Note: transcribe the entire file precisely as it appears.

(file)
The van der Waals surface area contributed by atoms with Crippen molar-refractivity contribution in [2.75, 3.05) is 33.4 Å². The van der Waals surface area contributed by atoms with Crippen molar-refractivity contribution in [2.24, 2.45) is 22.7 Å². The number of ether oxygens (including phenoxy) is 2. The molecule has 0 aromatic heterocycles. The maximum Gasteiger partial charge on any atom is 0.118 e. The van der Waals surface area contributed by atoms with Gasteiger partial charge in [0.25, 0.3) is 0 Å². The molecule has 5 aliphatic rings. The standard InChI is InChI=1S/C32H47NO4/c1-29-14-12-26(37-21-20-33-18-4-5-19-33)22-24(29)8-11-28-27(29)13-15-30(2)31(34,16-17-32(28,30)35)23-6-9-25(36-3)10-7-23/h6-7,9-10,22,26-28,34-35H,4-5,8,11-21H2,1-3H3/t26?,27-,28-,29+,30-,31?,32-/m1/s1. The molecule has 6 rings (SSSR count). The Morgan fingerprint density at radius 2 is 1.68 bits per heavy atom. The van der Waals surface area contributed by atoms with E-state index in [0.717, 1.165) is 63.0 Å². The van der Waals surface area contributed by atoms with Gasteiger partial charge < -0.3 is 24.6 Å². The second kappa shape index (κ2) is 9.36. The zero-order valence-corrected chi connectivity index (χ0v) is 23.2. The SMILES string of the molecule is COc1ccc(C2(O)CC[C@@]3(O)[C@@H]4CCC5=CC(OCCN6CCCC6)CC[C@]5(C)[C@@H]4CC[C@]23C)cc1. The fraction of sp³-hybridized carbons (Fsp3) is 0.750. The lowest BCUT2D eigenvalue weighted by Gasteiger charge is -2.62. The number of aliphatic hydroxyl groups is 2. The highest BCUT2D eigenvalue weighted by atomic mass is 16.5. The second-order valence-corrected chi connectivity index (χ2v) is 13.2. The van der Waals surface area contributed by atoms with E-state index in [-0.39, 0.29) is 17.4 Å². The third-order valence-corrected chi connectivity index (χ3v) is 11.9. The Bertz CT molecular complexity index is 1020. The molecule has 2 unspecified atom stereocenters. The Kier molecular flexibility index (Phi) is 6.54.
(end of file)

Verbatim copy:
The van der Waals surface area contributed by atoms with Crippen molar-refractivity contribution in [2.75, 3.05) is 33.4 Å². The van der Waals surface area contributed by atoms with Crippen molar-refractivity contribution in [2.24, 2.45) is 22.7 Å². The number of ether oxygens (including phenoxy) is 2. The molecule has 0 aromatic heterocycles. The maximum Gasteiger partial charge on any atom is 0.118 e. The van der Waals surface area contributed by atoms with Gasteiger partial charge in [0.25, 0.3) is 0 Å². The molecule has 5 aliphatic rings. The standard InChI is InChI=1S/C32H47NO4/c1-29-14-12-26(37-21-20-33-18-4-5-19-33)22-24(29)8-11-28-27(29)13-15-30(2)31(34,16-17-32(28,30)35)23-6-9-25(36-3)10-7-23/h6-7,9-10,22,26-28,34-35H,4-5,8,11-21H2,1-3H3/t26?,27-,28-,29+,30-,31?,32-/m1/s1. The molecule has 6 rings (SSSR count). The Morgan fingerprint density at radius 2 is 1.68 bits per heavy atom. The van der Waals surface area contributed by atoms with E-state index in [0.717, 1.165) is 63.0 Å². The van der Waals surface area contributed by atoms with Gasteiger partial charge < -0.3 is 24.6 Å². The second kappa shape index (κ2) is 9.36. The zero-order valence-corrected chi connectivity index (χ0v) is 23.2. The SMILES string of the molecule is COc1ccc(C2(O)CC[C@@]3(O)[C@@H]4CCC5=CC(OCCN6CCCC6)CC[C@]5(C)[C@@H]4CC[C@]23C)cc1. The fraction of sp³-hybridized carbons (Fsp3) is 0.750. The lowest BCUT2D eigenvalue weighted by Gasteiger charge is -2.62. The number of aliphatic hydroxyl groups is 2. The highest BCUT2D eigenvalue weighted by atomic mass is 16.5. The second-order valence-corrected chi connectivity index (χ2v) is 13.2. The van der Waals surface area contributed by atoms with E-state index in [-0.39, 0.29) is 17.4 Å². The third-order valence-corrected chi connectivity index (χ3v) is 11.9. The Bertz CT molecular complexity index is 1020. The molecule has 2 unspecified atom stereocenters. The Kier molecular flexibility index (Phi) is 6.54.